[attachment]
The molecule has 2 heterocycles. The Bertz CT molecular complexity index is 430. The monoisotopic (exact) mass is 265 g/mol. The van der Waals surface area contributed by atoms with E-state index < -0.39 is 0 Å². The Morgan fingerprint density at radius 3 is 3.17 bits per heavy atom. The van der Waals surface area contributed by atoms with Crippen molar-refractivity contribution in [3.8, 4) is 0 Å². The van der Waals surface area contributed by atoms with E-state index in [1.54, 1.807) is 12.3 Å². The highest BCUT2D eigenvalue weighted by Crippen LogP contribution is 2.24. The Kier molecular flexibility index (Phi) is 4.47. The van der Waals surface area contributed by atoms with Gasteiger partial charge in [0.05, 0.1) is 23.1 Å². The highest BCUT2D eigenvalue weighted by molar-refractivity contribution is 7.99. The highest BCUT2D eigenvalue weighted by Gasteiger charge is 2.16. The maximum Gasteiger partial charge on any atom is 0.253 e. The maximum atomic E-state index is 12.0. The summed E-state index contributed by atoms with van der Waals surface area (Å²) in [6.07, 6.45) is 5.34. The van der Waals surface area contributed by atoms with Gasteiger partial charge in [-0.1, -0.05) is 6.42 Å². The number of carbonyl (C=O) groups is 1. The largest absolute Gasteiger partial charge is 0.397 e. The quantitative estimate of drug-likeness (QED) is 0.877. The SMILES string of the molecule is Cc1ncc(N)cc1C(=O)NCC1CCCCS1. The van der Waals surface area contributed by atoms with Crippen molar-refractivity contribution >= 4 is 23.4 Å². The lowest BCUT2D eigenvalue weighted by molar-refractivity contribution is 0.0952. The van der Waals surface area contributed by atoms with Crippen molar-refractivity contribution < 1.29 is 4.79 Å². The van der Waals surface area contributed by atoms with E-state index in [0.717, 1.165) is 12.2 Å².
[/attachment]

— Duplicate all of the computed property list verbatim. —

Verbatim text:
The molecule has 2 heterocycles. The Bertz CT molecular complexity index is 430. The monoisotopic (exact) mass is 265 g/mol. The van der Waals surface area contributed by atoms with E-state index < -0.39 is 0 Å². The Morgan fingerprint density at radius 3 is 3.17 bits per heavy atom. The van der Waals surface area contributed by atoms with Crippen molar-refractivity contribution in [3.8, 4) is 0 Å². The van der Waals surface area contributed by atoms with E-state index in [1.54, 1.807) is 12.3 Å². The highest BCUT2D eigenvalue weighted by Crippen LogP contribution is 2.24. The Kier molecular flexibility index (Phi) is 4.47. The van der Waals surface area contributed by atoms with Gasteiger partial charge in [0.05, 0.1) is 23.1 Å². The highest BCUT2D eigenvalue weighted by molar-refractivity contribution is 7.99. The highest BCUT2D eigenvalue weighted by Gasteiger charge is 2.16. The maximum Gasteiger partial charge on any atom is 0.253 e. The maximum atomic E-state index is 12.0. The summed E-state index contributed by atoms with van der Waals surface area (Å²) in [6.07, 6.45) is 5.34. The van der Waals surface area contributed by atoms with Gasteiger partial charge in [-0.1, -0.05) is 6.42 Å². The number of carbonyl (C=O) groups is 1. The largest absolute Gasteiger partial charge is 0.397 e. The quantitative estimate of drug-likeness (QED) is 0.877. The SMILES string of the molecule is Cc1ncc(N)cc1C(=O)NCC1CCCCS1. The van der Waals surface area contributed by atoms with Crippen molar-refractivity contribution >= 4 is 23.4 Å². The lowest BCUT2D eigenvalue weighted by molar-refractivity contribution is 0.0952. The van der Waals surface area contributed by atoms with Crippen molar-refractivity contribution < 1.29 is 4.79 Å². The van der Waals surface area contributed by atoms with E-state index in [0.717, 1.165) is 12.2 Å².